Robinson, K. (1995). Green mars. New York: Bantam.
Tarrant, S. (2009). Men and feminism. Berkeley: Seal Press.

Is that it? I think that’s it. About three-quarters of the Claremont X-Men stuff was a revisitation, as were the Gaiman, Hass, and Licht. The Friedman & Valenti anthology and the Tarrant were both pretty eye-opening, and my finding them was a result of reading many feminist blogs. Ringworld I found overrated, and Green Mars was pretty grueling to get through but ultimately worth it (though I’ll have to save Blue Mars for next year, I think).

And then there were the other books I didn’t finish, but really plan to:

Barrowcliffe, M. (2007). The elfish gene: Dungeons, dragons, and growing up strange. New York: Soho Press.
Flynn, N. (2004). Another bullshit night in Suck City. New York: Norton.
Laing, R.D. (1960). The divided self. New York: Pantheon.
Laing, R.D. (1961). Self and others. New York: Pantheon.
Lubrano, A. (2004). Limbo: Blue-collar roots, white-collar dreams. Hoboken: Wiley.
Nussbaum, M. (2004). Hiding from humanity: Disgust, shame, and the law. Princeton: Princeton University Press.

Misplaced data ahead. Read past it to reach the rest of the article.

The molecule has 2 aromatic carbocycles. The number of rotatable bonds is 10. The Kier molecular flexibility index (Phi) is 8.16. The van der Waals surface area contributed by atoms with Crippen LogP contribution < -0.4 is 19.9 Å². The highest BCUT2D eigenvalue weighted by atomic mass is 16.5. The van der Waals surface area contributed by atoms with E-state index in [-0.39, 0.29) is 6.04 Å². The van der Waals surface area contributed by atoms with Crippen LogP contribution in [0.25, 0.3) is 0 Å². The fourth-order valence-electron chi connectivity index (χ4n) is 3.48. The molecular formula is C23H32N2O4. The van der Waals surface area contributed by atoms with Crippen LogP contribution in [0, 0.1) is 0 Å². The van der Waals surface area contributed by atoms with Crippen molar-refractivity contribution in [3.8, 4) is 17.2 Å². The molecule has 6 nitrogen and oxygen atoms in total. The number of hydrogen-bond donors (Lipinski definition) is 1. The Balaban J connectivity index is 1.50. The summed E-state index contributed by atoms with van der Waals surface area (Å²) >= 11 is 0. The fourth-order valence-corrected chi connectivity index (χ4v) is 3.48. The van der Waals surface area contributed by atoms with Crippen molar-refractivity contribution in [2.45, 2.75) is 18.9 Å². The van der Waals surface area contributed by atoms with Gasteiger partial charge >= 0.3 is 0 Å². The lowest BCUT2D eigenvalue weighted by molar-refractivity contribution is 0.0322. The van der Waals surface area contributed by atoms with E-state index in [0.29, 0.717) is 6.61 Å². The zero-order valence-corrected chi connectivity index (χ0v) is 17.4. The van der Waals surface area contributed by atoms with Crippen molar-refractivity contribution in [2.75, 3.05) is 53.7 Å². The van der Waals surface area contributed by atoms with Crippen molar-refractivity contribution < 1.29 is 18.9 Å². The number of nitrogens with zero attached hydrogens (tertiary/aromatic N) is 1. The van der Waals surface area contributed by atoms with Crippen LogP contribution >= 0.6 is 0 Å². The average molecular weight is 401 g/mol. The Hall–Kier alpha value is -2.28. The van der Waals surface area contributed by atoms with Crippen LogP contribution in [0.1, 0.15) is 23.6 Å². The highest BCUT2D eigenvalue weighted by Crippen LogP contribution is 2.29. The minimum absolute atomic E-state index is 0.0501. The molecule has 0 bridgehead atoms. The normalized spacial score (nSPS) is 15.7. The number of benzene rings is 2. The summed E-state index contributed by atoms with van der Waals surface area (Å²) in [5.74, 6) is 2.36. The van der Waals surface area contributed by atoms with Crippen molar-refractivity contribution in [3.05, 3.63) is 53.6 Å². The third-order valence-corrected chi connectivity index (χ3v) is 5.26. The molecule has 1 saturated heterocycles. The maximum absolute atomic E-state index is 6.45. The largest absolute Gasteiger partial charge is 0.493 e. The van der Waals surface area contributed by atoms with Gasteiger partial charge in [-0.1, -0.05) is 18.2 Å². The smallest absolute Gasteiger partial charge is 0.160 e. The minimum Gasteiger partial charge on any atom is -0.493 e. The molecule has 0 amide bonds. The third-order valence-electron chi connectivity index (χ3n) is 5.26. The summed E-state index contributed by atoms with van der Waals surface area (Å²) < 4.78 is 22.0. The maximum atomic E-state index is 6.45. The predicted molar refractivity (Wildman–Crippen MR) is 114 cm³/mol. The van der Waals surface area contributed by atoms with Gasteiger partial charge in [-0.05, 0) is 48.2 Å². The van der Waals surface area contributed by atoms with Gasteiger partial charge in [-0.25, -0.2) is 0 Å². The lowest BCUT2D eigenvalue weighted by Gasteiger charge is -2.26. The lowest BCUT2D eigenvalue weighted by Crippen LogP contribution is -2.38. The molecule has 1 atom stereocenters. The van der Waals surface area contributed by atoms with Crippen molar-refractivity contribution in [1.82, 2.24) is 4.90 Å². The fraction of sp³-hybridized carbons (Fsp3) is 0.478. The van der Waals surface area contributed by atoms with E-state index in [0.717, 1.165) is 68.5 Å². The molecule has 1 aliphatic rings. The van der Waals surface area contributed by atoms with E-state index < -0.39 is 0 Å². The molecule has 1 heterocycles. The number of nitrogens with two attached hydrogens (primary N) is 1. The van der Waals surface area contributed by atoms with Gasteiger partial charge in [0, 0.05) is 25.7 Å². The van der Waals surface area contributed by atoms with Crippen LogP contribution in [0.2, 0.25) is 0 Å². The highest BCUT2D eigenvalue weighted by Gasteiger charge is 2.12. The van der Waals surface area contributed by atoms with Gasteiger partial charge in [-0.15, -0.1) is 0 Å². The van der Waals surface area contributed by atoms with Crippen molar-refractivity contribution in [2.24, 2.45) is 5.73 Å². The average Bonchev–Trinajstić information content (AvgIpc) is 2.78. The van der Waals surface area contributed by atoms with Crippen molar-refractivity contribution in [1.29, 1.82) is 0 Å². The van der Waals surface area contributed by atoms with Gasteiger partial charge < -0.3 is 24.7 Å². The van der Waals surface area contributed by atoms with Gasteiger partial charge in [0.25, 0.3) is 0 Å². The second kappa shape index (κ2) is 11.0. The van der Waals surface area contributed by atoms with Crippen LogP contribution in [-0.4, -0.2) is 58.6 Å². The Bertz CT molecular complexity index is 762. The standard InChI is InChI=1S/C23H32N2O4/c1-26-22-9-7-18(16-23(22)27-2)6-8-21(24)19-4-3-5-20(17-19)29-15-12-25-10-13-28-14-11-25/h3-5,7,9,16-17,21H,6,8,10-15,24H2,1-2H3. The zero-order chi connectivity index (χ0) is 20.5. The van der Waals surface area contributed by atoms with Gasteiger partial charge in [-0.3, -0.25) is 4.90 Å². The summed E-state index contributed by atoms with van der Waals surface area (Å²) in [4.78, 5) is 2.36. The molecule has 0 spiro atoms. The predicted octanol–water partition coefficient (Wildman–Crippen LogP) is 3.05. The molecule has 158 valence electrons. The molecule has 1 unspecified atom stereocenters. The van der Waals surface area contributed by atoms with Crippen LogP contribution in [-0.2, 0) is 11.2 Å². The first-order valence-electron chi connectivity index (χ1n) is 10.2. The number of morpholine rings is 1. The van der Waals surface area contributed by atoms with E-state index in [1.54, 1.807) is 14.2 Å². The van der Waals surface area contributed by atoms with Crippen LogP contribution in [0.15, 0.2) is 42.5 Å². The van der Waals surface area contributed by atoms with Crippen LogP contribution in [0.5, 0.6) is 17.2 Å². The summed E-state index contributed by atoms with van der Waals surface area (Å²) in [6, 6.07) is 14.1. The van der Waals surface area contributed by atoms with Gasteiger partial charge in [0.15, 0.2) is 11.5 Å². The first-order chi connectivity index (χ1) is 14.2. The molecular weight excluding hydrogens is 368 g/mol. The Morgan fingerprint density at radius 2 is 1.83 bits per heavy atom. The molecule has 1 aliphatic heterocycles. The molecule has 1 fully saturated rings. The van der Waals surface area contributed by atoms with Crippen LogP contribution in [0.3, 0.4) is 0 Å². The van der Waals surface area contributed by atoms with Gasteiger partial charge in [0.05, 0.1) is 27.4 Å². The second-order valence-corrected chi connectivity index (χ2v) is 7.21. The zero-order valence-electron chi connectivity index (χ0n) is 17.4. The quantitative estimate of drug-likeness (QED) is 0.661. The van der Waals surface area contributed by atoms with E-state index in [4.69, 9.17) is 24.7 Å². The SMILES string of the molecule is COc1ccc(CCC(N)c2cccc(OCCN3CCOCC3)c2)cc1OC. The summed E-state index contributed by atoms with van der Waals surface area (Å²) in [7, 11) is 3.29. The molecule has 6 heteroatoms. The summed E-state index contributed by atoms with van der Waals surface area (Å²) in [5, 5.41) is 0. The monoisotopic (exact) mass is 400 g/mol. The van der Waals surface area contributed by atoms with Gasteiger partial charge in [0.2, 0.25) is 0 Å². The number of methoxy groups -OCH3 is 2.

Vance, J. (2000). Tales of the dying earth. New York: Orb.
Yalom, I. (1980). Existential psychotherapy. New York: Basic Books.

I also read a hell of a lot of stuff online. Gaming blogs, feminist blogs, news, “news,” and online personals. I went on five first dates and one second date. I had my consciousness raised. I helped organize a huge poetry festival, did one brief yet successful poetry reading, made a couple new friends, reestablished a valued old friendship, and reinforced a valued ongoing one. I took trips to the Adirondacks, Northampton, Brattleboro, and Jamaica Plain. I saw (various) friends give birth, shack up, get engaged, and get tattooed. I started a workout plan that I actually like (more often than not) and also spent a lot of time on my new loveseat. I played a little guitar and started writing again. I balanced am working on balancing disappointment and optimism. I discovered a lot of new (to me) music and fantasized (as I always do) about running away to Northumbria. My favorite restaurant closed and I spent a lot of time with my cat.


2 Responses to “My summer vacation”

  1. You seriously read all of these books this summer?

    Truly amazing.